“23. Article 8(1) ECHR guarantees the right to respect for an individual’s private and family life, home and correspondence. But that guarantee is subject to the proviso that public authorities shall not interfere with the exercise of that right, except such as in accordance with law, and is necessary in a democratic society in the interests of national security, public safety, the economic wellbeing of the country, for the prevention of disorder or crime, for the protection of health or morals, or for the protection of the rights and freedoms of others (Article 8(2)). The terms of Article 8(2) are, therefore, sufficiently broad to encompass orders for extradition, or in this case, surrender. But as will be seen, these Article 8 considerations arise within a statutory framework which it is now necessary to consider.”
20. As regards delay or lapse of time, MacMenamin J. stated at para. 89:-
“89. Though a matter of legitimate concern, in this case the delay is to be viewed against the respondent’s private and family circumstances. Unless truly exceptional or egregious, delay will not alter the public interest, although there may come a point where the delay is so lengthy and unexplained as to constitute an abuse of process, or to raise other constitutional or ECHR issues. The High Court judgment holds that there had been a significant dilution of the public interest which would ordinarily apply (para. 37). It posed what was characterised there as a modified and weakened public interest in surrender, evidenced by the elapses of time and other factors. Against this, it posed the private and family factors in the case (para. 38). But for the reasons set out above, there was a misapprehension as to the nature of the assessment. This is not a balancing exercise where public and private interests are placed equally on the scales. It is nonetheless necessary to have regard to the circumstances.”
21. At para. 94, MacMenamin J. stated:-
“94. The contrast with the exceptional facts in J.A.T. is plain. For an Article 8 defence to succeed, it can only be on clear facts based and cogent evidence. The evidence must be sufficient to rebut the presumption contained in s.4A of the Act (see, para. 41 above). The circumstances must be shown to be well outside the norm; that is, truly exceptional. In the words of s.37(1), they must be such as would render an order for surrender ‘incompatible’ with the State’s obligations under Article 8 of the ECHR. This would necessitate that the incursion into the private and family rights referred to in Article 8(1) was such as to supervene the limitations on the right contained in Article 8(2), and over the significant public interest thresholds set by the 2003 Act itself.”
22. In the words of MacMenamin J. in Vestartas, at para. 94:-
“94. …. This would necessitate that the incursion into the private and family rights referred to in Article 8(1) was such as to supervene the limitations on the right contained in Article 8(2), and over the significant public interest thresholds set by the 2003 Act itself.”
23. I am satisfied that the personal circumstances of the respondent are not so exceptional as would justify this Court in refusing surrender. It is inherent in any system of extradition that disruption, sometimes significant disruption, will be occasioned to the lives of the requested person and his or her family. I am satisfied there has been no culpable or unconscionable delay in this matter. Ultimately, bearing in mind the terms of s. 37 of the Act of 2003, this Court must determine whether the respondent’s family circumstances are such as would render an order for surrender “incompatible” with the State’s obligations under Article 8 ECHR. I am satisfied that surrender of the respondent would not be incompatible with the State’s obligations under the ECHR or constitute a contravention of the Constitution. I dismiss the respondent’s objection to surrender based upon s. 37 of the Act of 2003 and Article 8 ECHR.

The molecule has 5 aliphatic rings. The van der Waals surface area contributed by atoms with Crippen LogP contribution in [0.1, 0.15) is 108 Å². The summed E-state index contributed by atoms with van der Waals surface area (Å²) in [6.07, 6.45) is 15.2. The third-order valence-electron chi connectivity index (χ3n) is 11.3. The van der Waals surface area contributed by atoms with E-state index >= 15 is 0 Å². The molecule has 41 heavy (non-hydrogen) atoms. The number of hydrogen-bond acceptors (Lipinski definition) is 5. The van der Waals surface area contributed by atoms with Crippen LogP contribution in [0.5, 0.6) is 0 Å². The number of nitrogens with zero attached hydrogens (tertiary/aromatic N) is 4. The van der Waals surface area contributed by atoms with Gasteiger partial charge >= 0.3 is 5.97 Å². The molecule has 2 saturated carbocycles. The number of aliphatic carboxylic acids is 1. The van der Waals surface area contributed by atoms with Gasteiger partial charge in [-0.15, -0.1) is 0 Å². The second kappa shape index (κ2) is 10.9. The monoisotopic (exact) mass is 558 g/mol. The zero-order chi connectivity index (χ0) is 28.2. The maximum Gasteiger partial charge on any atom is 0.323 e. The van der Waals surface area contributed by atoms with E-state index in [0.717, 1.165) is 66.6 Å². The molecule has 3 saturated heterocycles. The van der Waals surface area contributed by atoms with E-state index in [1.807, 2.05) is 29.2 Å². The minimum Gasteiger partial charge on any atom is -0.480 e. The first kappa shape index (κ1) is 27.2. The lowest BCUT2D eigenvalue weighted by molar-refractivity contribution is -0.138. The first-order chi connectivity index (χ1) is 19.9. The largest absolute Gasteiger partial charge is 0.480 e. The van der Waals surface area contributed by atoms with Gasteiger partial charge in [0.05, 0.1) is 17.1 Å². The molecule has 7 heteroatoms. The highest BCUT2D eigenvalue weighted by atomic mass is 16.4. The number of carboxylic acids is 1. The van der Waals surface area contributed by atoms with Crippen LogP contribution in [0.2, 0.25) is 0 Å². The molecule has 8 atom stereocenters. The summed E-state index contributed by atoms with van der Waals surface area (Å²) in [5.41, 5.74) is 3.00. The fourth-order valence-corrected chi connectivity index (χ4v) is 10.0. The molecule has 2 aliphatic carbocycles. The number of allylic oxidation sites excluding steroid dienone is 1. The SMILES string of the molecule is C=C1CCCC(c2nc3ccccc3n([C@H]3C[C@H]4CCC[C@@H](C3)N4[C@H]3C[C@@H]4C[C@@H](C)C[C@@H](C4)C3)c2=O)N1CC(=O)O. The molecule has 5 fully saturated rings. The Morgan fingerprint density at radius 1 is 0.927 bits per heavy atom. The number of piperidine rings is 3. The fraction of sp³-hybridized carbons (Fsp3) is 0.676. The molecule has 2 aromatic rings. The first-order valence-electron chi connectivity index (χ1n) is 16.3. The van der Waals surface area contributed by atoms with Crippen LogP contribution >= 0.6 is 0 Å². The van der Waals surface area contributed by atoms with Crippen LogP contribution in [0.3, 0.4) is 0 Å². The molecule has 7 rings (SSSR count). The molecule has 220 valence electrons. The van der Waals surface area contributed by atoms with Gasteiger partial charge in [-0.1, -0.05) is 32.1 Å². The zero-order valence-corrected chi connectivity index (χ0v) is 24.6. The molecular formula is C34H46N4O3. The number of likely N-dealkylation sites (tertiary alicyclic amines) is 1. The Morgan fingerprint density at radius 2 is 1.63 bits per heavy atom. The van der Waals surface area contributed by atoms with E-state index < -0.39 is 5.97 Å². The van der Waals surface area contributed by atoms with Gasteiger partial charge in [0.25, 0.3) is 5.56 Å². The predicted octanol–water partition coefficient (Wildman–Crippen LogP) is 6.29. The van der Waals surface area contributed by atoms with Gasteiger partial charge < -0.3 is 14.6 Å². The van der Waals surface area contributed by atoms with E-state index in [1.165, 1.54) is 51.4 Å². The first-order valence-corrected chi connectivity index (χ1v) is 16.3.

Section 37 of the Act of 2003 – Article 3 ECHR
24. Counsel on behalf of the respondent also submits that due to prison conditions in Romania, surrender would constitute a breach of the respondent’s right under Article 3 ECHR not to be subjected to inhuman or degrading treatment. He stated, and the respondent averred in his affidavit, that it was common knowledge that prisoners in Romanian prisons are subjected to inhuman and degrading conditions. The Court was referred to reports concerning prison conditions in Romania from various bodies including the European Committee for the Prevention of Torture and Inhuman or Degrading Treatment or Punishment (“the CPT”) and the relevant Helsinki Committee. The respondent averred to his personal experience of poor conditions in Romanian prisons. The Court sought additional information in relation to the prison conditions the respondent would face, if surrendered.
25. By way of additional information, the Court was furnished with a letter dated 9th July, 2021 in which it is indicated that, if surrendered, the respondent will initially be quarantined in Rahova prison for 21 days where he will have a minimum space of three square metres. After that he is likely to commence serving his sentence in a semi-open regime in Vaslui prison. After serving one-fifth of his sentence, the applicable regime will be re-assessed and, if he is then subject to an open regime, he is likely to be transferred to Iasi prison. Considerable details of the relevant conditions for each of the prisons and each of the regimes are set out. These details indicate conditions which I regard as generally satisfactory and not such as would establish a real risk of a breach of Article 3 ECHR. The letter acknowledges the need to improve prison accommodation and refers to a programme to do so and the financing of same. The letter states that:-